While the content of the dish is nutritious, it’s the cooking process we should be concerned about. Researchers at Texas Tech University and Utah State University found that the typical method of creating a stir fry shoots microscopic particles of fat into the air, which could cause damage if inhaled.
The results of the study were presented at the 70th annual meeting of the American Physical Society's Division of Fluid Dynamics in Denver, Colorado.
"We've discovered that a very large number of small oil droplets are released when even a single, small droplet of water comes into contact with hot oil,” Jeremy Marston, assistant professor at Texas Tech University, said.
"The resulting phenomena is dramatic - you can see the explosive release when the water, trapped under the oil, vaporises all of a sudden.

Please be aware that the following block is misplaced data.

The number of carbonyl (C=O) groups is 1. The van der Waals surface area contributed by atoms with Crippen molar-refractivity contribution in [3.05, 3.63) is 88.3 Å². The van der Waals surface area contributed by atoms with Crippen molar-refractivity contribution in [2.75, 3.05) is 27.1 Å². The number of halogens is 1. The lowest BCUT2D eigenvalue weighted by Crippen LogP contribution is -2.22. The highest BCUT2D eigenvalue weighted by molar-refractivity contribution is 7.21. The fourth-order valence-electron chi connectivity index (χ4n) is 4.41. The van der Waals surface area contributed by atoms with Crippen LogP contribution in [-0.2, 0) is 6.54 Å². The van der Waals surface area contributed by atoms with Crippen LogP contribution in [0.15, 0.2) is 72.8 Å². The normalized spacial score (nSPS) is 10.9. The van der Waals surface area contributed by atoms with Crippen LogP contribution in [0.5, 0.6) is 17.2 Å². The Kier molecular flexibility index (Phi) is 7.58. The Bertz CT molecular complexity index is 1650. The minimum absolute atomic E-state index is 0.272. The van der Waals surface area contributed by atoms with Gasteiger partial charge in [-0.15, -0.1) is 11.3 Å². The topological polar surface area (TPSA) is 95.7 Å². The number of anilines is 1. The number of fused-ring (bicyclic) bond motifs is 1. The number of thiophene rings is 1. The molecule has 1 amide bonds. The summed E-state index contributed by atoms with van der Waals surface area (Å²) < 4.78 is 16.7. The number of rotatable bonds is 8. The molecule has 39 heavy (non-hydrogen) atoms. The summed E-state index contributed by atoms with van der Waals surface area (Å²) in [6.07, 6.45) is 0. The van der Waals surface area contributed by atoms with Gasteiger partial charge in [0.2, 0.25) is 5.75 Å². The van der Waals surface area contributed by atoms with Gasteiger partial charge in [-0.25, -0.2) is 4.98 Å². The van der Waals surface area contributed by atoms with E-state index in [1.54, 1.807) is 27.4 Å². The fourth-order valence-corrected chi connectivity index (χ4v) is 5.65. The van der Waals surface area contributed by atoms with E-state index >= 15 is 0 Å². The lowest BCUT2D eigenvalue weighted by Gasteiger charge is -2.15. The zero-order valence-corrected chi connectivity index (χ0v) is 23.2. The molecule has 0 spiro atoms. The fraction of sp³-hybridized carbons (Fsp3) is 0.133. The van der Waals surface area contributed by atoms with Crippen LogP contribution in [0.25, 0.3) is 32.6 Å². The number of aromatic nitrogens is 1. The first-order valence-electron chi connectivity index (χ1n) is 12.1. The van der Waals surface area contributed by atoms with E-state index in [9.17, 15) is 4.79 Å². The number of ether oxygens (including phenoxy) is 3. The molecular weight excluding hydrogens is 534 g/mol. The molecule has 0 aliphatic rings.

"Our research may be particularly relevant to Chinese cooking methods in which water is added to hot woks."
The researchers are planning to conduct a more detailed study into the impact of kitchen-based aerosols on indoor air pollution.
"It's known that millions of deaths worldwide occur due to indoor air pollution, but we don't know yet how much cooking in poorly ventilated kitchens contributes to it," Dr Marston said.
"Ultimately, we hope that our research can guide designs for improved ventilation systems to remove these ultrafine aerosols."
In the mean time, ensure your cooking area is well ventilated by turning on your extraction fan or opening the kitchen window and reduce spray by using a lid while frying.